February 21, 2018
2 min read

Vaping increases susceptibility to pneumococcal infection

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Image of woman vaping.
The prevalence of pneumococcal bacteria was twice as high in airway cells exposed to e-cigarette vapor than cells not exposed to vapor, according to researchers.
Source: Shutterstock.com

Researchers found evidence that e-cigarette vapor increases a receptor that pneumococci use to adhere to cells that line the airways.

Although the study enrolled only a small number of participants, Jonathan Grigg, MD, MBBS, MRCP, FRCPCH, professor of pediatric respiratory and environmental medicine at Queen Mary University of London, and colleagues said their findings suggest that people who are exposed to e-cigarette vapors are more susceptible to pneumococcal infection.

“Pneumococcal bacteria can exist in our airways without causing illness. However, in some cases, they can invade the lining cells, causing pneumonia or septicemia,” Grigg said in a press release. “We know that exposure to traditional cigarette smoke helps these bacteria stick to airway lining cells, increasing the risk of infection. We wanted to see whether or not e-cigarettes might have the same effect.”

The researchers examined the effect of e-cigarette vapors on platelet-activating factor receptors (PAFRs), which have previously shown to support pneumococci adhesion in airway cells. They assessed PAFR expression in nasal epithelial cells collected from 11 adult men before and after a 5-minute vaping session with nicotine-containing (n = 10) or nicotine-free (n = 1) e-cigarettes. The researchers then compared participants’ PAFR expression with six nonsmokers who have never vaped.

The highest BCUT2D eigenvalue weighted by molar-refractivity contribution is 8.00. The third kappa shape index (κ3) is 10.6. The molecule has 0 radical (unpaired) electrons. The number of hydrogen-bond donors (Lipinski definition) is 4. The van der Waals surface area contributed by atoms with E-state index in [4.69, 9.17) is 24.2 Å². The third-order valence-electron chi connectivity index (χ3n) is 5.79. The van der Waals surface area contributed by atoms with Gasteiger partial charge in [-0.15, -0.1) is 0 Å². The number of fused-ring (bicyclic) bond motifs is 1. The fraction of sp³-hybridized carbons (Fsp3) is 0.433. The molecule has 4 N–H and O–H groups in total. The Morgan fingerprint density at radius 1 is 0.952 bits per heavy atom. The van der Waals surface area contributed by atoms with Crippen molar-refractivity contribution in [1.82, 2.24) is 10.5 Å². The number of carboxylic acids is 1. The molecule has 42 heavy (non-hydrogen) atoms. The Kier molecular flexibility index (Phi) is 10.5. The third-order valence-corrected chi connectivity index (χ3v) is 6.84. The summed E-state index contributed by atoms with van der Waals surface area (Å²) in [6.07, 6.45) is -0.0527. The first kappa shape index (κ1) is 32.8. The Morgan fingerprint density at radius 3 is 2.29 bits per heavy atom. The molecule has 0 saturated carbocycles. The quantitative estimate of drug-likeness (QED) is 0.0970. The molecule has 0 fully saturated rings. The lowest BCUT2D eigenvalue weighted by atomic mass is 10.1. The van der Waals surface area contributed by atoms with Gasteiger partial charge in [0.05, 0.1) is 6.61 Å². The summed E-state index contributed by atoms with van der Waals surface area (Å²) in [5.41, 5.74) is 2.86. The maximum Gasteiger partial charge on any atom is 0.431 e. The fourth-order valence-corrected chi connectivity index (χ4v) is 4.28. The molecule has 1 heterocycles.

At baseline, there were no differences in PAFR expression between participants who vaped and nonvaping controls. After vaping, however, Grigg and colleagues found that both nicotine-free and nicotine-containing e-cigarettes significantly increased PAFR expression (P < .05). An in vitro analysis of human epithelial cells confirmed that nicotine-free and nicotine-containing vapors increased PAFR expression. When these cells were exposed to pneumococcal bacteria, those exposed to e-cigarette vapors had twice the number of bacteria attached to airway cells than those not exposed to vapors, the release said.

“This study adds to growing evidence that inhaling vapor has the potential to cause adverse health effects,” Grigg said. “By contrast, other aids to quitting such as patches or gum do not result in airway cells being exposed to high concentrations of potentially toxic compounds.”

Because pre-vaping PAFR expression levels did not significantly differ between participants who reported vaping at least once a week and controls, the impact of regular vaping on pneumococcal risk remains unknown, according to the researchers.

“E-cigarettes are still very new and we don’t have enough evidence on how they affect the human body. Studies like this one give us early warning of what the risks might be,” Mina Gaga, MD, PhD, president of the European Respiratory Society and medical director and head of the respiratory department at Athens Chest Hospital, said in the release. “The adverse effects of tobacco smoking are not evident immediately. They usually develop after years of exposure, so we need to do more research and follow users over time to see what the long-term health effects may be.” – by Stephanie Viguers


Disclosures: Infectious Disease News was unable to confirm relevant financial disclosures at the time of publication.